Chief executives from 60 European electricity companies have committed themselves to the task of delivering low-carbon electricity and have called on the European Commission to provide the support necessary to achieving it.

The CEOs – representing companies from 27 – say that they are aiming to achieve a carbon neutral power supply in Europe by 2050 and that they will work for an integrated, cost-effective and reliable electricity market. Their declaration, channelled through electricity association Eurelectric, came on the eve of the European Council in Brussels.

Their declaration says that they need to deploy all economic low carbon technology options, including energy efficiency, nuclear power, renewables and carbon capture and storage (CCS). It drives at the heart of major issues to be discussed at the Council, including a EUR5 billion plan to bolster energy infrastructure in the region and an economic recovery plan.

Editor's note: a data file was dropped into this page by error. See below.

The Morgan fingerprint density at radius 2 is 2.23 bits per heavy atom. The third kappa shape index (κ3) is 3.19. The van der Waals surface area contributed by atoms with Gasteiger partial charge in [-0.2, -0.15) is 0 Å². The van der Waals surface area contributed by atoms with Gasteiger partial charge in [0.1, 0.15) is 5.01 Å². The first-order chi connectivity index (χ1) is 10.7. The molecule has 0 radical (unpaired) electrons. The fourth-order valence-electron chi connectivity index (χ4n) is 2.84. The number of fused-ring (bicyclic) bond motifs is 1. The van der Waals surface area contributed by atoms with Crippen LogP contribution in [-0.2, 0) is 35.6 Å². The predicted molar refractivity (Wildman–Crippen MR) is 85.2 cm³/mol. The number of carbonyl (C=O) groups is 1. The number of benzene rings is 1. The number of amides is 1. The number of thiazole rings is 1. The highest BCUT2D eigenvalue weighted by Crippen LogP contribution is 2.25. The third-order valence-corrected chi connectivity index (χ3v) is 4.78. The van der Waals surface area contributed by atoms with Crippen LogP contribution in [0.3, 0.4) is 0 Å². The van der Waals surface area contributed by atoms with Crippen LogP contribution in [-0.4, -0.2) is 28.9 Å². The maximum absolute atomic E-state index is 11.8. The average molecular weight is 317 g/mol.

The CEOs represent companies accounting for around 70 per cent of total European power generation, including EDF, E.On, Iberdrola, ESB, Scottish & Southern, CEZ, EnBW, PPC and Endesa.

“Today the European electricity industry is making a clear commitment to achieving a carbon-neutral sector by mid-century,” said Vattenfall CEO and Eurelectric President Lars G. Josefsson. “At the same time I and my fellow CEOs have reiterated our belief that a competitive functioning market is the best means to deliver on this goal in a cost-effective manner while also ensuring the basic imperative of supply security – i.e. keeping the lights on and delivering reliable power to citizens and industry.”

Crucial to the development of the electricity industry is the creation of a stable, coherent and market-oriented regulatory framework and access to liquid capital markets, say the declaration’s signatories. Eurelectric estimates that the European power sector will require some EUR1.8 trillion in investment in order to replace ageing plant, develop grids, meet new demand and deliver on environmental targets.

The corporate weight behind the declaration will put pressure on EU governments that are bogged down in disputes over the funds and priorities of the Commission’s proposed investment plan. Its proposal, which includes support for new grid connections and pilot CCS plants, will be discussed at the Council alongside the Commission’s Strategic Energy Review.